Primary stability considerations in kayaks

Discussion in 'Stability' started by cthippo, Feb 28, 2012.

  1. Petros
    Joined: Oct 2007
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    Location: Arlington, WA-USA

    Petros Senior Member

    messabout,

    yes, that is true. The problem is that as you add more length, the water line does change, so the righting moment curve may also change since what the water "sees" changes as you add length with the same displacement and same hull shape. It most likely will increase, but it is possible it could also become more tender depending on rocker and hull shape at the new water line.

    If you had the water line the same, and increase length (which means increased displacement), the stablity will increase with most normal hull shapes.
     
  2. Frosty

    Frosty Previous Member


    Sorry --you got me there.
     
  3. Petros
    Joined: Oct 2007
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    Location: Arlington, WA-USA

    Petros Senior Member

    Sorry I miss typed, not water line length, but water level on the side of the hull. IOW, keel same depth in water. Being longer it would mean it would displace more.
     
  4. ancient kayaker
    Joined: Aug 2006
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    Location: Alliston, Ontario, Canada

    ancient kayaker aka Terry Haines

    Hippo:

    Oh dear - the guys did get excited didn’t they? You’re always gonna get into theory in the forum but the following is from experience - photography as well as paddling. Hopefully I’m not too late . . .

    Stability in a small boat is all about feel: I doubt you want to calculate hydrostatics for a boat when you can just try one out. Besides, most commercially available kayaks, canoes, kits and designs have been analyzed to death in some magazine and manufacturers' data is generally available - search the web. But don’t buy a boat you haven’t tried: a dealer located on the waterside will happily let you try out boats - that’s why he pays the extra bucks for the location. Try out the motions you will need when photographing especially over your shoulder and off to the side.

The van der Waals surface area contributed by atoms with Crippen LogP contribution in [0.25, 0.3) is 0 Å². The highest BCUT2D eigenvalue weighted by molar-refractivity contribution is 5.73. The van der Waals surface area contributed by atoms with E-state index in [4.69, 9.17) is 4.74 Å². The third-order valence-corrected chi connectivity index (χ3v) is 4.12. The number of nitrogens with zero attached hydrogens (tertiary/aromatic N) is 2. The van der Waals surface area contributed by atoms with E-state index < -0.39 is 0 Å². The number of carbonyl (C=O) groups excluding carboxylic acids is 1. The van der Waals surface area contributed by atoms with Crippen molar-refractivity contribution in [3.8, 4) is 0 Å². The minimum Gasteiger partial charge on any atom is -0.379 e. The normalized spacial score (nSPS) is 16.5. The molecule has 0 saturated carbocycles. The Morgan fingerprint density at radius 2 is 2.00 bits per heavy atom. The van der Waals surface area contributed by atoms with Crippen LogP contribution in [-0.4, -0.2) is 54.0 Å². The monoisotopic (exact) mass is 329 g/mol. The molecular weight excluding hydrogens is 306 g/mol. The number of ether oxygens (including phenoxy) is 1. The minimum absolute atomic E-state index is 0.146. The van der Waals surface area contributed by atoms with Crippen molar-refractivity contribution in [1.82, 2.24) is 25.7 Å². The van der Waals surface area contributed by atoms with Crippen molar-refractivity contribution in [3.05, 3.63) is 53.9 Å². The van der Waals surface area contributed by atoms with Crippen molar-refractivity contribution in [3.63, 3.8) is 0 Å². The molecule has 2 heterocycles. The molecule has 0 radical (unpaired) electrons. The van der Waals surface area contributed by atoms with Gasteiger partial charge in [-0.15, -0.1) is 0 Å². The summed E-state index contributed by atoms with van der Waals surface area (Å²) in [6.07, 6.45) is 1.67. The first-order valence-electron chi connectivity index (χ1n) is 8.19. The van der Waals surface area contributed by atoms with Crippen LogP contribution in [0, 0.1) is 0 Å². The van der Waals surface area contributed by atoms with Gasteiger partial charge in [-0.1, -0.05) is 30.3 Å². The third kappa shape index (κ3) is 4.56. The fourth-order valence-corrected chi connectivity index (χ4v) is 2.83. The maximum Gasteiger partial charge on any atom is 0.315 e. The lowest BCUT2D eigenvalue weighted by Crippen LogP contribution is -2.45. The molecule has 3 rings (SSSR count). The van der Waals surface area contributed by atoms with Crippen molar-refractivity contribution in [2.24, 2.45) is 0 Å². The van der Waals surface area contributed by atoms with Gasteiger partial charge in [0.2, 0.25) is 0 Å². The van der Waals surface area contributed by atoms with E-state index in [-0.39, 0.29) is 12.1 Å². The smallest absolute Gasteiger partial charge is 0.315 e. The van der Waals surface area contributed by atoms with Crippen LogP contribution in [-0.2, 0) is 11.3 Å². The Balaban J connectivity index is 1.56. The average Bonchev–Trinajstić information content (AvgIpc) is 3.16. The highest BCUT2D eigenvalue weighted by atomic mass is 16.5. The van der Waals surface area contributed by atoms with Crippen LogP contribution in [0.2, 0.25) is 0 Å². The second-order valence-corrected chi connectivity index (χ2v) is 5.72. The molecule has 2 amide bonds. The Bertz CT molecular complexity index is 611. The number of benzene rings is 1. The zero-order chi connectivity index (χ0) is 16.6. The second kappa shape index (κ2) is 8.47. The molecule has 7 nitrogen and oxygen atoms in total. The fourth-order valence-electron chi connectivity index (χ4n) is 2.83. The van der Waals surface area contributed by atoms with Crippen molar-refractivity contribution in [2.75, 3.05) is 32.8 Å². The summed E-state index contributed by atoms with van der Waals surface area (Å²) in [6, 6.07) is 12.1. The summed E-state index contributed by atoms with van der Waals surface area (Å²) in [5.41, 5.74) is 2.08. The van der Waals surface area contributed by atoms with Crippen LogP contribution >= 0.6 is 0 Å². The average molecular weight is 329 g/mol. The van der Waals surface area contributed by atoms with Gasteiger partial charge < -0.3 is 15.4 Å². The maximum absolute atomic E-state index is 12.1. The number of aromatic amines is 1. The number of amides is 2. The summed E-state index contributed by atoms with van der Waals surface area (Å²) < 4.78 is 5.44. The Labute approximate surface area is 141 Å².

For photography you need equipment storage, lots of primary stability and agility. Most typical kayakers want speed, secondary stability and low resistance. You will likely sit fairly high and turn often and on occasion move quickly to capture a rare target. Weight may be a factor too - how far will you have to carry it?

    Alan’s advice was spot on but I suggest even shorter maybe 12' - or even shorter if you are gunk-holing in narrow streams. Great speed is counter-productive for photography, stopping and spinning a skinny boat can be noisy and time-consuming, the last thing you want when you spot something rare.

    You don’t want either a flat bottom with really hard chines or a rounded bottom; flat bottoms often have a sudden transition from rock solid to whoops ‘n wet and round bottoms are tippy. An almost flat bottom with rounded bilges is the ticket. It just happens than all the beginners kayaks meet your all requirements except one, the storage, and are cheaper than building. Look for short, beamy, round bilges, almost flat bottom, and cheap! Pick one with a large cockpit and bungy cords on the decks, not hatches which are virtually inaccessible on the water. It would be nice if it had enough space under the foredeck (assuming a kayak) so you can slide down low and drift with the wind like a log - some waterfowl are very shy - but check the seat doesn't crucify you!